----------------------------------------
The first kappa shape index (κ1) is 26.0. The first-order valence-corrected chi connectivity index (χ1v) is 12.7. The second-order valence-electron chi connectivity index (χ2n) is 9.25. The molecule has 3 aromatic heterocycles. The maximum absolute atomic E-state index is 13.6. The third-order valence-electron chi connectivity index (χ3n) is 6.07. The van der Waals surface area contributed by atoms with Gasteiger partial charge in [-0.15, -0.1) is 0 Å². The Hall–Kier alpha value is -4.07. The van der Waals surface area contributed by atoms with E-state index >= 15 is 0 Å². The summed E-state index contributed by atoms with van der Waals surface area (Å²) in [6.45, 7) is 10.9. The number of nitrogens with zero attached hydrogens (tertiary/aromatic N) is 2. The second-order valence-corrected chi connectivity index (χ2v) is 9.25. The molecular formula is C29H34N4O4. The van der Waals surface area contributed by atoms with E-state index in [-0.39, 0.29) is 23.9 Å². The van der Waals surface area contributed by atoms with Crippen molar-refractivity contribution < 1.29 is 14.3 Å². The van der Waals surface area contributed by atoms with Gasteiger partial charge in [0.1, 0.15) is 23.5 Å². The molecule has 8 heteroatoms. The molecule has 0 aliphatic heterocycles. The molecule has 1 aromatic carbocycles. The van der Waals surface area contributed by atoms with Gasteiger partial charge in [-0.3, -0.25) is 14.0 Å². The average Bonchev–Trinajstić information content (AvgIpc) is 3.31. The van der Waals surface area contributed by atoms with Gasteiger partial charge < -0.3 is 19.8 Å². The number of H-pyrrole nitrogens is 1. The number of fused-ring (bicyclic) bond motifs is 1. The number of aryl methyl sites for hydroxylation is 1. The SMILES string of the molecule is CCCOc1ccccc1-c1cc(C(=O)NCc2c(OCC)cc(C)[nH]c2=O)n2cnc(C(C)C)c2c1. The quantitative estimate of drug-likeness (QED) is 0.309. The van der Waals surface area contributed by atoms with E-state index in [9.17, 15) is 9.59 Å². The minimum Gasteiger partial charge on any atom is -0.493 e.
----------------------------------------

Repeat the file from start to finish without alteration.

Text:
The first kappa shape index (κ1) is 26.0. The first-order valence-corrected chi connectivity index (χ1v) is 12.7. The second-order valence-electron chi connectivity index (χ2n) is 9.25. The molecule has 3 aromatic heterocycles. The maximum absolute atomic E-state index is 13.6. The third-order valence-electron chi connectivity index (χ3n) is 6.07. The van der Waals surface area contributed by atoms with Gasteiger partial charge in [-0.15, -0.1) is 0 Å². The Hall–Kier alpha value is -4.07. The van der Waals surface area contributed by atoms with E-state index >= 15 is 0 Å². The summed E-state index contributed by atoms with van der Waals surface area (Å²) in [6.45, 7) is 10.9. The number of nitrogens with zero attached hydrogens (tertiary/aromatic N) is 2. The second-order valence-corrected chi connectivity index (χ2v) is 9.25. The molecular formula is C29H34N4O4. The van der Waals surface area contributed by atoms with E-state index in [-0.39, 0.29) is 23.9 Å². The van der Waals surface area contributed by atoms with Crippen molar-refractivity contribution < 1.29 is 14.3 Å². The van der Waals surface area contributed by atoms with Gasteiger partial charge in [0.1, 0.15) is 23.5 Å². The molecule has 8 heteroatoms. The molecule has 0 aliphatic heterocycles. The molecule has 1 aromatic carbocycles. The van der Waals surface area contributed by atoms with Gasteiger partial charge in [-0.3, -0.25) is 14.0 Å². The average Bonchev–Trinajstić information content (AvgIpc) is 3.31. The van der Waals surface area contributed by atoms with Gasteiger partial charge < -0.3 is 19.8 Å². The number of H-pyrrole nitrogens is 1. The number of fused-ring (bicyclic) bond motifs is 1. The number of aryl methyl sites for hydroxylation is 1. The SMILES string of the molecule is CCCOc1ccccc1-c1cc(C(=O)NCc2c(OCC)cc(C)[nH]c2=O)n2cnc(C(C)C)c2c1. The quantitative estimate of drug-likeness (QED) is 0.309. The van der Waals surface area contributed by atoms with E-state index in [9.17, 15) is 9.59 Å². The minimum Gasteiger partial charge on any atom is -0.493 e.